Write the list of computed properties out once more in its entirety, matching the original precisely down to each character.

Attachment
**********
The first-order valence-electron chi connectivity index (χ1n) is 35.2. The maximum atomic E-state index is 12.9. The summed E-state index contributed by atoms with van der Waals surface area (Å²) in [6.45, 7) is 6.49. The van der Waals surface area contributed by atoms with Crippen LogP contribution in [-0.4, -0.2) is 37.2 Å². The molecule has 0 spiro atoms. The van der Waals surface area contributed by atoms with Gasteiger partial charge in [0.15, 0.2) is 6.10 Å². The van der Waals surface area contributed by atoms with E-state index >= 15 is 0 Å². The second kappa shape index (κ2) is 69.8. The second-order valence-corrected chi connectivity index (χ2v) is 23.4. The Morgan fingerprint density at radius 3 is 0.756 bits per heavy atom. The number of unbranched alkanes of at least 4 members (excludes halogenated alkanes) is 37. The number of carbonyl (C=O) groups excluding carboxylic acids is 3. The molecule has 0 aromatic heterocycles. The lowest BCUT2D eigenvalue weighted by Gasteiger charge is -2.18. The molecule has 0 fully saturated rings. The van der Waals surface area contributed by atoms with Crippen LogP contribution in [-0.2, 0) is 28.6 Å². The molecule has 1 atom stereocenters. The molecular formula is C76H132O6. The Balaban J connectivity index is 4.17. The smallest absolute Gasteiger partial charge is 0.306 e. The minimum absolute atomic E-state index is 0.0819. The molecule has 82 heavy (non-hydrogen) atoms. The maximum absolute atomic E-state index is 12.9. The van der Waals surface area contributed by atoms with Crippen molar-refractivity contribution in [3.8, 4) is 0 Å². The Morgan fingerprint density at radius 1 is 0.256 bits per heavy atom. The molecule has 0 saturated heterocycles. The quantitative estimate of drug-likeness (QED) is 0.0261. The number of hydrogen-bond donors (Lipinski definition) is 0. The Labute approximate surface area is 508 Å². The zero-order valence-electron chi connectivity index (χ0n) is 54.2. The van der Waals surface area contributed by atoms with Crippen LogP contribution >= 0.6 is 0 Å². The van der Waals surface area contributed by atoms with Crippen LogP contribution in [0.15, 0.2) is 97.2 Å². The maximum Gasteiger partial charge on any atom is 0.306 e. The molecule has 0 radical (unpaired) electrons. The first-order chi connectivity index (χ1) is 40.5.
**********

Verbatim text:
The first-order valence-electron chi connectivity index (χ1n) is 35.2. The maximum atomic E-state index is 12.9. The summed E-state index contributed by atoms with van der Waals surface area (Å²) in [6.45, 7) is 6.49. The van der Waals surface area contributed by atoms with Crippen LogP contribution in [-0.4, -0.2) is 37.2 Å². The molecule has 0 spiro atoms. The van der Waals surface area contributed by atoms with Gasteiger partial charge in [0.15, 0.2) is 6.10 Å². The van der Waals surface area contributed by atoms with E-state index >= 15 is 0 Å². The second kappa shape index (κ2) is 69.8. The second-order valence-corrected chi connectivity index (χ2v) is 23.4. The Morgan fingerprint density at radius 3 is 0.756 bits per heavy atom. The number of unbranched alkanes of at least 4 members (excludes halogenated alkanes) is 37. The number of carbonyl (C=O) groups excluding carboxylic acids is 3. The molecule has 0 aromatic heterocycles. The lowest BCUT2D eigenvalue weighted by Gasteiger charge is -2.18. The molecule has 0 fully saturated rings. The van der Waals surface area contributed by atoms with Crippen LogP contribution in [-0.2, 0) is 28.6 Å². The molecule has 1 atom stereocenters. The molecular formula is C76H132O6. The Balaban J connectivity index is 4.17. The smallest absolute Gasteiger partial charge is 0.306 e. The minimum absolute atomic E-state index is 0.0819. The molecule has 82 heavy (non-hydrogen) atoms. The maximum absolute atomic E-state index is 12.9. The van der Waals surface area contributed by atoms with Crippen molar-refractivity contribution in [3.8, 4) is 0 Å². The Morgan fingerprint density at radius 1 is 0.256 bits per heavy atom. The molecule has 0 saturated heterocycles. The quantitative estimate of drug-likeness (QED) is 0.0261. The number of hydrogen-bond donors (Lipinski definition) is 0. The Labute approximate surface area is 508 Å². The zero-order valence-electron chi connectivity index (χ0n) is 54.2. The van der Waals surface area contributed by atoms with Crippen LogP contribution >= 0.6 is 0 Å². The van der Waals surface area contributed by atoms with Crippen LogP contribution in [0.15, 0.2) is 97.2 Å². The maximum Gasteiger partial charge on any atom is 0.306 e. The molecule has 0 radical (unpaired) electrons. The first-order chi connectivity index (χ1) is 40.5.